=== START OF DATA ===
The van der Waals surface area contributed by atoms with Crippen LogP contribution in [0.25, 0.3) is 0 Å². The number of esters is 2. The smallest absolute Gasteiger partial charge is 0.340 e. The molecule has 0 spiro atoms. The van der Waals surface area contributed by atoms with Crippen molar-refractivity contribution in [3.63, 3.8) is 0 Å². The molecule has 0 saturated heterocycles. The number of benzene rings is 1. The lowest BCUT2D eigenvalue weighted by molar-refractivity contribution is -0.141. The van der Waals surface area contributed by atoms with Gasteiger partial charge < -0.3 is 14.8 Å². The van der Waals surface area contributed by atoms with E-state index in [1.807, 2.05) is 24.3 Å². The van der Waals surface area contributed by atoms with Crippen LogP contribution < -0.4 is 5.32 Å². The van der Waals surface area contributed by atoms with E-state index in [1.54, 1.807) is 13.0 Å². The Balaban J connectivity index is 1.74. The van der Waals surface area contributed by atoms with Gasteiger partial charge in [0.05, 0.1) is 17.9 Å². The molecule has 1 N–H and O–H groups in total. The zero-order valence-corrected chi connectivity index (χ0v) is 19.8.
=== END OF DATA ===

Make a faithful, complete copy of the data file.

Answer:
The van der Waals surface area contributed by atoms with Crippen LogP contribution in [0.25, 0.3) is 0 Å². The number of esters is 2. The smallest absolute Gasteiger partial charge is 0.340 e. The molecule has 0 spiro atoms. The van der Waals surface area contributed by atoms with Crippen molar-refractivity contribution in [3.63, 3.8) is 0 Å². The molecule has 0 saturated heterocycles. The number of benzene rings is 1. The lowest BCUT2D eigenvalue weighted by molar-refractivity contribution is -0.141. The van der Waals surface area contributed by atoms with Gasteiger partial charge < -0.3 is 14.8 Å². The van der Waals surface area contributed by atoms with E-state index in [1.807, 2.05) is 24.3 Å². The van der Waals surface area contributed by atoms with Crippen LogP contribution < -0.4 is 5.32 Å². The van der Waals surface area contributed by atoms with E-state index in [1.54, 1.807) is 13.0 Å². The Balaban J connectivity index is 1.74. The van der Waals surface area contributed by atoms with Gasteiger partial charge in [0.05, 0.1) is 17.9 Å². The molecule has 1 N–H and O–H groups in total. The zero-order valence-corrected chi connectivity index (χ0v) is 19.8.